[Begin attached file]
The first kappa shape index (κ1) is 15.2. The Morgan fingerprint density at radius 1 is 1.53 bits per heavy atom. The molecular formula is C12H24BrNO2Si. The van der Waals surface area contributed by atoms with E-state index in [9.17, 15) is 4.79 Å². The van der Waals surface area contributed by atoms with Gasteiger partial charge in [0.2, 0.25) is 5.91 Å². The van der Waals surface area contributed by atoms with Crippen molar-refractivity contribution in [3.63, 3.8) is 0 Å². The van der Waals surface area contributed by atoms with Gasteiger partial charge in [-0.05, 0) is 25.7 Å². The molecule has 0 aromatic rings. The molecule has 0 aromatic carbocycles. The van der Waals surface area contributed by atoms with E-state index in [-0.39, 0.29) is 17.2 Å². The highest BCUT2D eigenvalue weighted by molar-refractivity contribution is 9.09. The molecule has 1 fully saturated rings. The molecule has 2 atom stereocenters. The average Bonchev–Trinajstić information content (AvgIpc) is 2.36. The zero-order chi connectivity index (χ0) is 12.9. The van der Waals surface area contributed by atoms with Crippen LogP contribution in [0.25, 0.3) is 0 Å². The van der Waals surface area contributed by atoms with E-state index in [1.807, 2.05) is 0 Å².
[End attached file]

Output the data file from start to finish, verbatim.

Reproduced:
The first kappa shape index (κ1) is 15.2. The Morgan fingerprint density at radius 1 is 1.53 bits per heavy atom. The molecular formula is C12H24BrNO2Si. The van der Waals surface area contributed by atoms with E-state index in [9.17, 15) is 4.79 Å². The van der Waals surface area contributed by atoms with Gasteiger partial charge in [0.2, 0.25) is 5.91 Å². The van der Waals surface area contributed by atoms with Crippen molar-refractivity contribution in [3.63, 3.8) is 0 Å². The van der Waals surface area contributed by atoms with Gasteiger partial charge in [-0.05, 0) is 25.7 Å². The molecule has 0 aromatic rings. The molecule has 0 aromatic carbocycles. The van der Waals surface area contributed by atoms with E-state index in [-0.39, 0.29) is 17.2 Å². The highest BCUT2D eigenvalue weighted by molar-refractivity contribution is 9.09. The molecule has 1 fully saturated rings. The molecule has 2 atom stereocenters. The average Bonchev–Trinajstić information content (AvgIpc) is 2.36. The zero-order chi connectivity index (χ0) is 12.9. The van der Waals surface area contributed by atoms with Crippen LogP contribution in [0.25, 0.3) is 0 Å². The van der Waals surface area contributed by atoms with E-state index in [1.807, 2.05) is 0 Å².